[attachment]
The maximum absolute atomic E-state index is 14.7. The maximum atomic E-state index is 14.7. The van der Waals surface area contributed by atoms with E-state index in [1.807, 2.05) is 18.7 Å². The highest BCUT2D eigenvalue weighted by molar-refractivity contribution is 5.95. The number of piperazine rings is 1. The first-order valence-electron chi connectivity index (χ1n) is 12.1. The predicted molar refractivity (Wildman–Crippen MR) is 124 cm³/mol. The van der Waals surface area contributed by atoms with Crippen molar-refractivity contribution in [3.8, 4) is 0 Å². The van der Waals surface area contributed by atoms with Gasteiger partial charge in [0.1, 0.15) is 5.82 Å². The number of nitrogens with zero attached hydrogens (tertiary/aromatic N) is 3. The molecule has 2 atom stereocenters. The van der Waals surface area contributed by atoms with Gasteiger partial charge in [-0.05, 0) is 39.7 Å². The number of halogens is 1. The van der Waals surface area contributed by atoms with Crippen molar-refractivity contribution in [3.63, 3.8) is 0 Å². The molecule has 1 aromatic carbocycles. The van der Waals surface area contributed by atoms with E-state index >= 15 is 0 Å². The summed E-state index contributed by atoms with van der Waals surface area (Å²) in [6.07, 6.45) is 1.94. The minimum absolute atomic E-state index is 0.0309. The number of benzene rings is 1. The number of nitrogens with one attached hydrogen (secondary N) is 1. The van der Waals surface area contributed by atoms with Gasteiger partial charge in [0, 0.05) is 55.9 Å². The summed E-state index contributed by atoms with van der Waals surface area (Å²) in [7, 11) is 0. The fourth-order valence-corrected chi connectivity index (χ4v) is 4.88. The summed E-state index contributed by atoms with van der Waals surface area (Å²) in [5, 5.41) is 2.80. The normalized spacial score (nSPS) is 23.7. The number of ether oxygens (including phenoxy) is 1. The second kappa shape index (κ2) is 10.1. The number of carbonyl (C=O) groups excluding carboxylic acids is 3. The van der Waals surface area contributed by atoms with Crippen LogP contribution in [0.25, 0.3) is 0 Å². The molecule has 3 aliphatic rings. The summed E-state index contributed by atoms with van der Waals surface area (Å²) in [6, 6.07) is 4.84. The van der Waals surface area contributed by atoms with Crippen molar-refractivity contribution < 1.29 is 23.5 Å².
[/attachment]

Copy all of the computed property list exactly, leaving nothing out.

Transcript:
The maximum absolute atomic E-state index is 14.7. The maximum atomic E-state index is 14.7. The van der Waals surface area contributed by atoms with E-state index in [1.807, 2.05) is 18.7 Å². The highest BCUT2D eigenvalue weighted by molar-refractivity contribution is 5.95. The number of piperazine rings is 1. The first-order valence-electron chi connectivity index (χ1n) is 12.1. The predicted molar refractivity (Wildman–Crippen MR) is 124 cm³/mol. The van der Waals surface area contributed by atoms with Crippen molar-refractivity contribution in [3.8, 4) is 0 Å². The van der Waals surface area contributed by atoms with Gasteiger partial charge in [0.1, 0.15) is 5.82 Å². The number of nitrogens with zero attached hydrogens (tertiary/aromatic N) is 3. The molecule has 2 atom stereocenters. The van der Waals surface area contributed by atoms with Gasteiger partial charge in [-0.05, 0) is 39.7 Å². The number of halogens is 1. The van der Waals surface area contributed by atoms with Crippen molar-refractivity contribution in [3.63, 3.8) is 0 Å². The molecule has 1 aromatic carbocycles. The van der Waals surface area contributed by atoms with E-state index >= 15 is 0 Å². The summed E-state index contributed by atoms with van der Waals surface area (Å²) in [6.07, 6.45) is 1.94. The minimum absolute atomic E-state index is 0.0309. The number of benzene rings is 1. The number of nitrogens with one attached hydrogen (secondary N) is 1. The van der Waals surface area contributed by atoms with Gasteiger partial charge in [0, 0.05) is 55.9 Å². The summed E-state index contributed by atoms with van der Waals surface area (Å²) in [7, 11) is 0. The fourth-order valence-corrected chi connectivity index (χ4v) is 4.88. The summed E-state index contributed by atoms with van der Waals surface area (Å²) in [5, 5.41) is 2.80. The normalized spacial score (nSPS) is 23.7. The number of ether oxygens (including phenoxy) is 1. The second kappa shape index (κ2) is 10.1. The number of carbonyl (C=O) groups excluding carboxylic acids is 3. The van der Waals surface area contributed by atoms with Crippen LogP contribution in [0.25, 0.3) is 0 Å². The molecule has 3 aliphatic rings. The summed E-state index contributed by atoms with van der Waals surface area (Å²) in [6, 6.07) is 4.84. The van der Waals surface area contributed by atoms with Crippen molar-refractivity contribution < 1.29 is 23.5 Å².